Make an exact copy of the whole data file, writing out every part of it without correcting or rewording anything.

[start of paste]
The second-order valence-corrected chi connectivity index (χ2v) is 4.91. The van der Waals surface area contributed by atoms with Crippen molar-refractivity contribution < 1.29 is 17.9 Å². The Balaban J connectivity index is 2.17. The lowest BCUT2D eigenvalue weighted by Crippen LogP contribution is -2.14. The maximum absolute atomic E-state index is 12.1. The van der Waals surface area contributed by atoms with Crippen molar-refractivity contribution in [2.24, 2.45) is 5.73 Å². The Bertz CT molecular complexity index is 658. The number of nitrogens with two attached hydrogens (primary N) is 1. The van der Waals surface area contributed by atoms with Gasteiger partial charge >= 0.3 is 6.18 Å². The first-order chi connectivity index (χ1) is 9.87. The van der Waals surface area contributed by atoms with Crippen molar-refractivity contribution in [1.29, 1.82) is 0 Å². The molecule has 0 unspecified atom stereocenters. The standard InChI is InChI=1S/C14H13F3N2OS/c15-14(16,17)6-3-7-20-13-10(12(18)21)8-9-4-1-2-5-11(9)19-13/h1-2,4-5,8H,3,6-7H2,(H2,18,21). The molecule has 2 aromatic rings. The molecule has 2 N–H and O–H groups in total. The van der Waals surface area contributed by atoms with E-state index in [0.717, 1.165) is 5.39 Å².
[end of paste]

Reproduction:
The second-order valence-corrected chi connectivity index (χ2v) is 4.91. The van der Waals surface area contributed by atoms with Crippen molar-refractivity contribution < 1.29 is 17.9 Å². The Balaban J connectivity index is 2.17. The lowest BCUT2D eigenvalue weighted by Crippen LogP contribution is -2.14. The maximum absolute atomic E-state index is 12.1. The van der Waals surface area contributed by atoms with Crippen molar-refractivity contribution in [2.24, 2.45) is 5.73 Å². The Bertz CT molecular complexity index is 658. The number of nitrogens with two attached hydrogens (primary N) is 1. The van der Waals surface area contributed by atoms with Gasteiger partial charge >= 0.3 is 6.18 Å². The first-order chi connectivity index (χ1) is 9.87. The van der Waals surface area contributed by atoms with Crippen molar-refractivity contribution in [1.29, 1.82) is 0 Å². The molecule has 0 unspecified atom stereocenters. The standard InChI is InChI=1S/C14H13F3N2OS/c15-14(16,17)6-3-7-20-13-10(12(18)21)8-9-4-1-2-5-11(9)19-13/h1-2,4-5,8H,3,6-7H2,(H2,18,21). The molecule has 2 aromatic rings. The molecule has 2 N–H and O–H groups in total. The van der Waals surface area contributed by atoms with E-state index in [0.717, 1.165) is 5.39 Å².